Federal health officials are urging people not to use vaping devices amid of string of illnesses across the country and three confirmed deaths tied to use of the products, with another under investigation.
“While this investigation is ongoing, people should consider not using e-cigarette products,” the Centers for Disease Control said in a press statement Friday.
“People who do use e-cigarette products should monitor themselves for symptoms (e.g., cough, shortness of breath, chest pain, nausea, vomiting, abdominal pain, fever) and promptly seek medical attention for any health concerns,” the CDC statement added.
The CDC is probing vaping-related illnesses, with 450 confirmed or suspected cases in 33 states.
Four deaths resulting from vape-related respiratory illnesses have been reported, including confirmed cases in Indiana, Illinois and Oregon.
The New York State Health Department on Thursday reported 34 cases of “severe pulmonary illness” from patients who used at least one cannabis-infused vape products. But these patients also used a range of products and devices.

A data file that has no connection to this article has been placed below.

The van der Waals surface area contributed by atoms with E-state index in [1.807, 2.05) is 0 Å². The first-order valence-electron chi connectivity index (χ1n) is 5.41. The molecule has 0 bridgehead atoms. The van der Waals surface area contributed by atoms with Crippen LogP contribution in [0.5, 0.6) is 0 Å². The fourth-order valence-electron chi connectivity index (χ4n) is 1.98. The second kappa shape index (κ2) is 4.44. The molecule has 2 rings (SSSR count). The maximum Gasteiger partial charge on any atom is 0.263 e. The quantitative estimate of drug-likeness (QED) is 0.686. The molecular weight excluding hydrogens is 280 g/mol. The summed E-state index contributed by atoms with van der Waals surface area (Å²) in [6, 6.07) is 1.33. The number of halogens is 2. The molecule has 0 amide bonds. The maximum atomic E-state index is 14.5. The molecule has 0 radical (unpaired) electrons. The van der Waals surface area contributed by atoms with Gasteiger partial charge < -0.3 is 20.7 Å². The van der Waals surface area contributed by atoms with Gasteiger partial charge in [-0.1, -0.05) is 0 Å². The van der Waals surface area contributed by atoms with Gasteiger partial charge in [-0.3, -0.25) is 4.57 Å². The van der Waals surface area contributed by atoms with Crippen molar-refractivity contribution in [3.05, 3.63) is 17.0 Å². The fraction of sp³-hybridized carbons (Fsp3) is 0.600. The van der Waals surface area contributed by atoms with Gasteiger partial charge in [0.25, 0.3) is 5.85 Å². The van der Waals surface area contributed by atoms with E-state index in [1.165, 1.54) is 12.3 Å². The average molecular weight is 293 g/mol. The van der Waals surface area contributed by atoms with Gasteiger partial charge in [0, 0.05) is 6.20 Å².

The lab test results showed high levels of vitamin E acetate in nearly of off the cannabis-containing samples. Vitamin E acetate is used to synthesize the vape fluid.
“There is clearly an epidemic that begs for an urgent response,” Dr. David Christiani of the Harvard T.H. Chan School of Public Health wrote in an editorial published Friday in The New England Journal of Medicine.
In its statement, the CDC said e-cigs “should never be used” by youths and young adults pregnant women or “adults who do not currently use tobacco products.”
“Regardless of the ongoing investigation, people who use e-cigarette products should not buy these products off the street and should not modify e-cigarette products or add any substances that are not intended by the manufacturer,” the statement adds.
Said Robert Redfield, the CDC’s director of control and prevention, “We are committed to finding out what is making people sick. All available information is being carefully analyzed, and these initial findings are helping us narrow the focus of our investigation and get us closer to the answers needed to save lives.”
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